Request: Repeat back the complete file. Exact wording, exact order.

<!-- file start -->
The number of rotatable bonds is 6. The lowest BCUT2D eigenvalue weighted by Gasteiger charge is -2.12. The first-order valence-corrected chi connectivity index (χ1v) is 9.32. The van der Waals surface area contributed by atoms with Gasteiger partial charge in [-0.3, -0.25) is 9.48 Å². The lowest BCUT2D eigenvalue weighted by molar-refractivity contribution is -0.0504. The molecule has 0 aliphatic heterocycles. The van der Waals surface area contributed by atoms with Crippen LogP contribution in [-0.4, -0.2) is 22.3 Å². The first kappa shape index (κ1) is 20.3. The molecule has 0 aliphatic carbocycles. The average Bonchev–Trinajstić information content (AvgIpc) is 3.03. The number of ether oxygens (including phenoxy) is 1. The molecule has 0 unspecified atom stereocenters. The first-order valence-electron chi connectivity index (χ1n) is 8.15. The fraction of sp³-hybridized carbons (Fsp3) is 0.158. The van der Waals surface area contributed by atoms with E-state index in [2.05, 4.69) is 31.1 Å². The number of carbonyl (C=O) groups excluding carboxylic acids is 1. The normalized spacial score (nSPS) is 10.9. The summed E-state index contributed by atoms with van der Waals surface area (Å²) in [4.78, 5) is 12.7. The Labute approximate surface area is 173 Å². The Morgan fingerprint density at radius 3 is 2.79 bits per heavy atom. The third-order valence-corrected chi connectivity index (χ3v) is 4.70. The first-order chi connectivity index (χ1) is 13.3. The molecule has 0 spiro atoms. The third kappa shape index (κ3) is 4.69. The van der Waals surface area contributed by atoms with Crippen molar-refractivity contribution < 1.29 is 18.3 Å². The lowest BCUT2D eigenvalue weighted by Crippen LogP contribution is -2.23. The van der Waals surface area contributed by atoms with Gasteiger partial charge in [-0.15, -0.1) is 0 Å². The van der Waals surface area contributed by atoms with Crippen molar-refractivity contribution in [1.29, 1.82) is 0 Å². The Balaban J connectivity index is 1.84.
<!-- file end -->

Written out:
The number of rotatable bonds is 6. The lowest BCUT2D eigenvalue weighted by Gasteiger charge is -2.12. The first-order valence-corrected chi connectivity index (χ1v) is 9.32. The van der Waals surface area contributed by atoms with Gasteiger partial charge in [-0.3, -0.25) is 9.48 Å². The lowest BCUT2D eigenvalue weighted by molar-refractivity contribution is -0.0504. The molecule has 0 aliphatic heterocycles. The van der Waals surface area contributed by atoms with Crippen LogP contribution in [-0.4, -0.2) is 22.3 Å². The first kappa shape index (κ1) is 20.3. The molecule has 0 aliphatic carbocycles. The average Bonchev–Trinajstić information content (AvgIpc) is 3.03. The number of ether oxygens (including phenoxy) is 1. The molecule has 0 unspecified atom stereocenters. The first-order valence-electron chi connectivity index (χ1n) is 8.15. The fraction of sp³-hybridized carbons (Fsp3) is 0.158. The van der Waals surface area contributed by atoms with E-state index in [2.05, 4.69) is 31.1 Å². The number of carbonyl (C=O) groups excluding carboxylic acids is 1. The normalized spacial score (nSPS) is 10.9. The summed E-state index contributed by atoms with van der Waals surface area (Å²) in [4.78, 5) is 12.7. The Labute approximate surface area is 173 Å². The Morgan fingerprint density at radius 3 is 2.79 bits per heavy atom. The third-order valence-corrected chi connectivity index (χ3v) is 4.70. The first-order chi connectivity index (χ1) is 13.3. The molecule has 0 spiro atoms. The third kappa shape index (κ3) is 4.69. The van der Waals surface area contributed by atoms with Crippen molar-refractivity contribution < 1.29 is 18.3 Å². The lowest BCUT2D eigenvalue weighted by Crippen LogP contribution is -2.23. The van der Waals surface area contributed by atoms with Gasteiger partial charge in [-0.15, -0.1) is 0 Å². The van der Waals surface area contributed by atoms with Crippen molar-refractivity contribution in [1.29, 1.82) is 0 Å². The Balaban J connectivity index is 1.84.